Salamander cook shop - Pressure cooker beef pot roast - Best cooked turkey
Salamander Cook Shop
- any of various typically terrestrial amphibians that resemble lizards and that return to water only to breed
- A mythical lizardlike creature said to live in fire or to be able to withstand its effects
- A newtlike amphibian that typically has bright markings, and that once was thought to be able to endure fire
- reptilian creature supposed to live in fire
- An elemental spirit living in fire
- poker: fire iron consisting of a metal rod with a handle; used to stir a fire
- Prepare (food, a dish, or a meal) by combining and heating the ingredients in various ways
- prepare a hot meal; "My husband doesn't cook"
- English navigator who claimed the east coast of Australia for Britain and discovered several Pacific islands (1728-1779)
- (of food) Be heated so that the condition required for eating is reached
- Heat food and cause it to thicken and reduce in volume
- someone who cooks food
- a mercantile establishment for the retail sale of goods or services; "he bought it at a shop on Cape Cod"
- A place where things are manufactured or repaired; a workshop
- do one's shopping; "She goes shopping every Friday"
- patronize: do one's shopping at; do business with; be a customer or client of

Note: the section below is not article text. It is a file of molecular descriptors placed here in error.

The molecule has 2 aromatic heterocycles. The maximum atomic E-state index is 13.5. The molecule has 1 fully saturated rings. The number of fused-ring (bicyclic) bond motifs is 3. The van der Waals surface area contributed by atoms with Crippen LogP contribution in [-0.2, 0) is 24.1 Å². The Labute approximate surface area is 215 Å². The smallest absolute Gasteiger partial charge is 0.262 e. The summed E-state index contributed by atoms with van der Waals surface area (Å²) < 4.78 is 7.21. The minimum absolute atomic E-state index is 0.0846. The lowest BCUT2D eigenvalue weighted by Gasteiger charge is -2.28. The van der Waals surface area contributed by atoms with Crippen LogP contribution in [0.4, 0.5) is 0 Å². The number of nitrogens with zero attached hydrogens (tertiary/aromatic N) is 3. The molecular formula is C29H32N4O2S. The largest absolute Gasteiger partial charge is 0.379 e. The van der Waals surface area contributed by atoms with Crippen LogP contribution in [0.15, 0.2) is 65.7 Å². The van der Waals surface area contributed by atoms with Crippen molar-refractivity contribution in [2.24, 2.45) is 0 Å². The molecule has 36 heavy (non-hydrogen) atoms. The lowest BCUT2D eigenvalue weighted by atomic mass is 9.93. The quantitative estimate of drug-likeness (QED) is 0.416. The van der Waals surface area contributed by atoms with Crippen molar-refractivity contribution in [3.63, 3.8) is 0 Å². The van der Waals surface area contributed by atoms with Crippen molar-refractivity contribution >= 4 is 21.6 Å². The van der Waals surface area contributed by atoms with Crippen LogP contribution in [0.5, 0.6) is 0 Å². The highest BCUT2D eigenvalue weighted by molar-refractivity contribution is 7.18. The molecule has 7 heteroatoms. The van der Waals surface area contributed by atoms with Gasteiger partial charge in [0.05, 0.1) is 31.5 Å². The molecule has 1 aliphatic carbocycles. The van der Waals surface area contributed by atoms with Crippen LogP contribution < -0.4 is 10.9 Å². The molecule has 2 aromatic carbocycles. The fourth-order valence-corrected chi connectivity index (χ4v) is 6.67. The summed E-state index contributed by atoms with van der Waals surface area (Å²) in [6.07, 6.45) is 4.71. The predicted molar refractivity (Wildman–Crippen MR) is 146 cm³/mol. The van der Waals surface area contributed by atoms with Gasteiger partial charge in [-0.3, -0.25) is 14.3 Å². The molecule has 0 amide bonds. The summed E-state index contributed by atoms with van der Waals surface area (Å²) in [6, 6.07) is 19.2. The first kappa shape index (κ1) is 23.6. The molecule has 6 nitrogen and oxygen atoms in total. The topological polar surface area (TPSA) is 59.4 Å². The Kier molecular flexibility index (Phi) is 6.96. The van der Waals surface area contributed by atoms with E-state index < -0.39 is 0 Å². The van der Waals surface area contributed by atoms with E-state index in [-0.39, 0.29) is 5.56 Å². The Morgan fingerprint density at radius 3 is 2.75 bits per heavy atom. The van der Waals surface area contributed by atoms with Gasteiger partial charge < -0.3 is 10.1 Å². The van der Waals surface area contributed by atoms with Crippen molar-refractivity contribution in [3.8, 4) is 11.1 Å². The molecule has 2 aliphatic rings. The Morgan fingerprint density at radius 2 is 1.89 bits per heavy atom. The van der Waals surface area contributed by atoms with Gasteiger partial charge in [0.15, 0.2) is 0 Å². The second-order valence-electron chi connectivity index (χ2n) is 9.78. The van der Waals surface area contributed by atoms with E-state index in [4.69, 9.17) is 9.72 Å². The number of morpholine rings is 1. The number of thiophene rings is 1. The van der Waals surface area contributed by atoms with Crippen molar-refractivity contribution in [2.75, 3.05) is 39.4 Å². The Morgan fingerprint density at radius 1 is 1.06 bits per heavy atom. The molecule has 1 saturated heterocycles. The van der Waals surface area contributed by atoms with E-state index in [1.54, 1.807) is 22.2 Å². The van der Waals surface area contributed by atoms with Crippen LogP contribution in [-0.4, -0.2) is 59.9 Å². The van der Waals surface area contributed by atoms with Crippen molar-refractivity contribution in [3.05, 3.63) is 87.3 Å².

- An act of going shopping
- A building or part of a building where goods or services are sold; a store
Mature salamanders generally have an ancestral tetrapod body form with a cylindrical trunk, four limbs and a long tail. Some species such as sirens and amphiumas have reduced or absent hindlimbs, giving them a more eel-like appearance. Most species have four clawless toes on the forelimbs and five on the hind limbs. The skin lacks scales and is moist and smooth to the touch, except in newts of the Salamandridae which may have velvety or warty skin that is dry to the touch. The skin may be drab or brightly colored, exhibiting various patterns of stripes, bars, spots, blotches or dots. Male newts become dramatically colored during the breeding season.
Plethodon wehrlei - Wehrle's Salamander
Photographed in upper north of South Carolina.
The P.wehrlei normally show white dots, these animals have more green -cream yellow dots. The flash of the camera however flattens the color a bit.
When returning 3 years later to this site, it was no longer there and houses were build upon it. This nice polulation of salamanders which live on a northern sloped hill side is thus (unfotunatelly) gone.
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